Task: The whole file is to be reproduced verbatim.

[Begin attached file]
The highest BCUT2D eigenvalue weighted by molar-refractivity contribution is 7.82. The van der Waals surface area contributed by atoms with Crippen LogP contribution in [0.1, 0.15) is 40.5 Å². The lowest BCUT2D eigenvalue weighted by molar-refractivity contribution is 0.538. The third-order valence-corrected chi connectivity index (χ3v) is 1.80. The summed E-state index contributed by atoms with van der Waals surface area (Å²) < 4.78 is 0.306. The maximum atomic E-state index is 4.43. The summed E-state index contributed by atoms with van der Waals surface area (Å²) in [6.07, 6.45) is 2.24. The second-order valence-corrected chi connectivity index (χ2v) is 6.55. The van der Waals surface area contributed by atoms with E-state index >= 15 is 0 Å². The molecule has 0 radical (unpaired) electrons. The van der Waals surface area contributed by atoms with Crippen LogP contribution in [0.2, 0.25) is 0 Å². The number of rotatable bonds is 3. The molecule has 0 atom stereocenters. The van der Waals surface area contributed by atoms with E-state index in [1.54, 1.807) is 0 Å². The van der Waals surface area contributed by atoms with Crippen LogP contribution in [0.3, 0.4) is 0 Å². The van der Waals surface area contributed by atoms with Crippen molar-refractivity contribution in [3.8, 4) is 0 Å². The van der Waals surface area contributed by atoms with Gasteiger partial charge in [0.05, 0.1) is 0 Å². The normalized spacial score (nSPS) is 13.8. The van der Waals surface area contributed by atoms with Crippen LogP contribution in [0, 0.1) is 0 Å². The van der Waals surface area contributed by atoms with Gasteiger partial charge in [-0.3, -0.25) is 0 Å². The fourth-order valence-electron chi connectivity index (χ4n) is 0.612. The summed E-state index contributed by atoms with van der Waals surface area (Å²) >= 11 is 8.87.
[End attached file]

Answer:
The highest BCUT2D eigenvalue weighted by molar-refractivity contribution is 7.82. The van der Waals surface area contributed by atoms with Crippen LogP contribution in [0.1, 0.15) is 40.5 Å². The lowest BCUT2D eigenvalue weighted by molar-refractivity contribution is 0.538. The third-order valence-corrected chi connectivity index (χ3v) is 1.80. The summed E-state index contributed by atoms with van der Waals surface area (Å²) < 4.78 is 0.306. The maximum atomic E-state index is 4.43. The summed E-state index contributed by atoms with van der Waals surface area (Å²) in [6.07, 6.45) is 2.24. The second-order valence-corrected chi connectivity index (χ2v) is 6.55. The van der Waals surface area contributed by atoms with E-state index >= 15 is 0 Å². The molecule has 0 radical (unpaired) electrons. The van der Waals surface area contributed by atoms with Crippen LogP contribution in [0.2, 0.25) is 0 Å². The number of rotatable bonds is 3. The molecule has 0 atom stereocenters. The van der Waals surface area contributed by atoms with E-state index in [1.54, 1.807) is 0 Å². The van der Waals surface area contributed by atoms with Crippen LogP contribution in [0.3, 0.4) is 0 Å². The van der Waals surface area contributed by atoms with Crippen molar-refractivity contribution in [3.8, 4) is 0 Å². The van der Waals surface area contributed by atoms with Gasteiger partial charge in [0.05, 0.1) is 0 Å². The normalized spacial score (nSPS) is 13.8. The van der Waals surface area contributed by atoms with Crippen LogP contribution in [0, 0.1) is 0 Å². The van der Waals surface area contributed by atoms with Gasteiger partial charge in [-0.3, -0.25) is 0 Å². The fourth-order valence-electron chi connectivity index (χ4n) is 0.612. The summed E-state index contributed by atoms with van der Waals surface area (Å²) >= 11 is 8.87.